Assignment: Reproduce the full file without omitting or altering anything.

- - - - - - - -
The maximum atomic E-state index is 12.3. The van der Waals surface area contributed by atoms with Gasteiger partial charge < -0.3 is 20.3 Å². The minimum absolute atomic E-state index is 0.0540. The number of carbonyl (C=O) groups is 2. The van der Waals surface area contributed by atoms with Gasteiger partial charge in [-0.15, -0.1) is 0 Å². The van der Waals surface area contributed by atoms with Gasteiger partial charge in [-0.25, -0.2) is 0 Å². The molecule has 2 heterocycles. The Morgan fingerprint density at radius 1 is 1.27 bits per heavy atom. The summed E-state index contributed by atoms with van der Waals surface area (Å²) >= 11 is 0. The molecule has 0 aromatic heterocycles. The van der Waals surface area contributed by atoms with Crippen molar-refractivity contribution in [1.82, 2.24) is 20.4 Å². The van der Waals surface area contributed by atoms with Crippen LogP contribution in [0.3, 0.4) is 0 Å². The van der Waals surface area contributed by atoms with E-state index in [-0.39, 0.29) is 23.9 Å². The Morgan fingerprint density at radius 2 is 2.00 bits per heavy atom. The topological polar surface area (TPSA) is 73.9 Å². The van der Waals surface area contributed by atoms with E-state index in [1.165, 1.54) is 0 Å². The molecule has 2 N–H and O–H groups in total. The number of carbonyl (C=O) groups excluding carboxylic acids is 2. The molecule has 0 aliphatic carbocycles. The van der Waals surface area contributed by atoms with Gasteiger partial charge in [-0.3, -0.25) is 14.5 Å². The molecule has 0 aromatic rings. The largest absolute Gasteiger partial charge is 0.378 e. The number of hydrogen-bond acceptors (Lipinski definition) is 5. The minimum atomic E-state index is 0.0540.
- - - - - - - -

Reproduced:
The maximum atomic E-state index is 12.3. The van der Waals surface area contributed by atoms with Gasteiger partial charge < -0.3 is 20.3 Å². The minimum absolute atomic E-state index is 0.0540. The number of carbonyl (C=O) groups is 2. The van der Waals surface area contributed by atoms with Gasteiger partial charge in [-0.15, -0.1) is 0 Å². The van der Waals surface area contributed by atoms with Gasteiger partial charge in [-0.25, -0.2) is 0 Å². The molecule has 2 heterocycles. The Morgan fingerprint density at radius 1 is 1.27 bits per heavy atom. The summed E-state index contributed by atoms with van der Waals surface area (Å²) >= 11 is 0. The molecule has 0 aromatic heterocycles. The van der Waals surface area contributed by atoms with Crippen molar-refractivity contribution in [1.82, 2.24) is 20.4 Å². The van der Waals surface area contributed by atoms with Crippen LogP contribution in [0.3, 0.4) is 0 Å². The van der Waals surface area contributed by atoms with E-state index in [-0.39, 0.29) is 23.9 Å². The Morgan fingerprint density at radius 2 is 2.00 bits per heavy atom. The topological polar surface area (TPSA) is 73.9 Å². The van der Waals surface area contributed by atoms with E-state index in [1.165, 1.54) is 0 Å². The molecule has 2 N–H and O–H groups in total. The number of carbonyl (C=O) groups excluding carboxylic acids is 2. The molecule has 0 aliphatic carbocycles. The van der Waals surface area contributed by atoms with Gasteiger partial charge in [-0.3, -0.25) is 14.5 Å². The molecule has 0 aromatic rings. The largest absolute Gasteiger partial charge is 0.378 e. The number of hydrogen-bond acceptors (Lipinski definition) is 5. The minimum atomic E-state index is 0.0540.